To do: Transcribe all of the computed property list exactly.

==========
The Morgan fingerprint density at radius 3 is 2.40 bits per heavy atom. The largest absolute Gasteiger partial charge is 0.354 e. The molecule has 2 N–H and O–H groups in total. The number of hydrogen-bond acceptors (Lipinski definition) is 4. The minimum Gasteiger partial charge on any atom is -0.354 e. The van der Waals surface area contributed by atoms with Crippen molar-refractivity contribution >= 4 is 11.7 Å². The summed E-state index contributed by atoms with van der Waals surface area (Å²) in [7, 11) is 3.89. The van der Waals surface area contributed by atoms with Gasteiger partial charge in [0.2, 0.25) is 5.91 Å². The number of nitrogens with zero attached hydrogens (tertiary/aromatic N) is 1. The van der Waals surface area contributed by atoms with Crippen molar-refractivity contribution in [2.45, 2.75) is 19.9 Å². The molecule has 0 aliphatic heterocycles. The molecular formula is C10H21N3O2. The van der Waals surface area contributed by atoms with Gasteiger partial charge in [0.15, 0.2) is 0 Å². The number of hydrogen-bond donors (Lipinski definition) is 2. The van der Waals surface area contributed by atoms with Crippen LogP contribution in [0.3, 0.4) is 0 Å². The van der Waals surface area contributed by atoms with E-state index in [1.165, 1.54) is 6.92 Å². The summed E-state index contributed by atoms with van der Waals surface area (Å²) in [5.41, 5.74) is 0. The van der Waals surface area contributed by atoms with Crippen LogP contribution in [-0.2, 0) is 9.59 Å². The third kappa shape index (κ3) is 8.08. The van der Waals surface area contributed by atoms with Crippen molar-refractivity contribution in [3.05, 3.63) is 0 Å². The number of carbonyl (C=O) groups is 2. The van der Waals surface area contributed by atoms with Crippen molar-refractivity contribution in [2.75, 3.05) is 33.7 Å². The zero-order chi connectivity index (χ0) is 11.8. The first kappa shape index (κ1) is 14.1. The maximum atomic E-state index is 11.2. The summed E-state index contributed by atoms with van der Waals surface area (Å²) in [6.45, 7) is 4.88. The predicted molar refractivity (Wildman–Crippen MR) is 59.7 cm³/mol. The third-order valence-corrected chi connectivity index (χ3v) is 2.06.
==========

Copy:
The Morgan fingerprint density at radius 3 is 2.40 bits per heavy atom. The largest absolute Gasteiger partial charge is 0.354 e. The molecule has 2 N–H and O–H groups in total. The number of hydrogen-bond acceptors (Lipinski definition) is 4. The minimum Gasteiger partial charge on any atom is -0.354 e. The van der Waals surface area contributed by atoms with Crippen molar-refractivity contribution >= 4 is 11.7 Å². The summed E-state index contributed by atoms with van der Waals surface area (Å²) in [7, 11) is 3.89. The van der Waals surface area contributed by atoms with Gasteiger partial charge in [0.2, 0.25) is 5.91 Å². The number of nitrogens with zero attached hydrogens (tertiary/aromatic N) is 1. The van der Waals surface area contributed by atoms with Crippen molar-refractivity contribution in [2.45, 2.75) is 19.9 Å². The molecule has 0 aliphatic heterocycles. The molecular formula is C10H21N3O2. The van der Waals surface area contributed by atoms with Gasteiger partial charge in [0.15, 0.2) is 0 Å². The number of hydrogen-bond donors (Lipinski definition) is 2. The van der Waals surface area contributed by atoms with Crippen LogP contribution in [0.3, 0.4) is 0 Å². The van der Waals surface area contributed by atoms with E-state index in [1.165, 1.54) is 6.92 Å². The summed E-state index contributed by atoms with van der Waals surface area (Å²) in [5.41, 5.74) is 0. The van der Waals surface area contributed by atoms with Crippen LogP contribution in [-0.2, 0) is 9.59 Å². The third kappa shape index (κ3) is 8.08. The van der Waals surface area contributed by atoms with Crippen molar-refractivity contribution in [3.05, 3.63) is 0 Å². The number of carbonyl (C=O) groups is 2. The van der Waals surface area contributed by atoms with Crippen molar-refractivity contribution in [2.75, 3.05) is 33.7 Å². The zero-order chi connectivity index (χ0) is 11.8. The first kappa shape index (κ1) is 14.1. The maximum atomic E-state index is 11.2. The summed E-state index contributed by atoms with van der Waals surface area (Å²) in [6.45, 7) is 4.88. The predicted molar refractivity (Wildman–Crippen MR) is 59.7 cm³/mol. The third-order valence-corrected chi connectivity index (χ3v) is 2.06.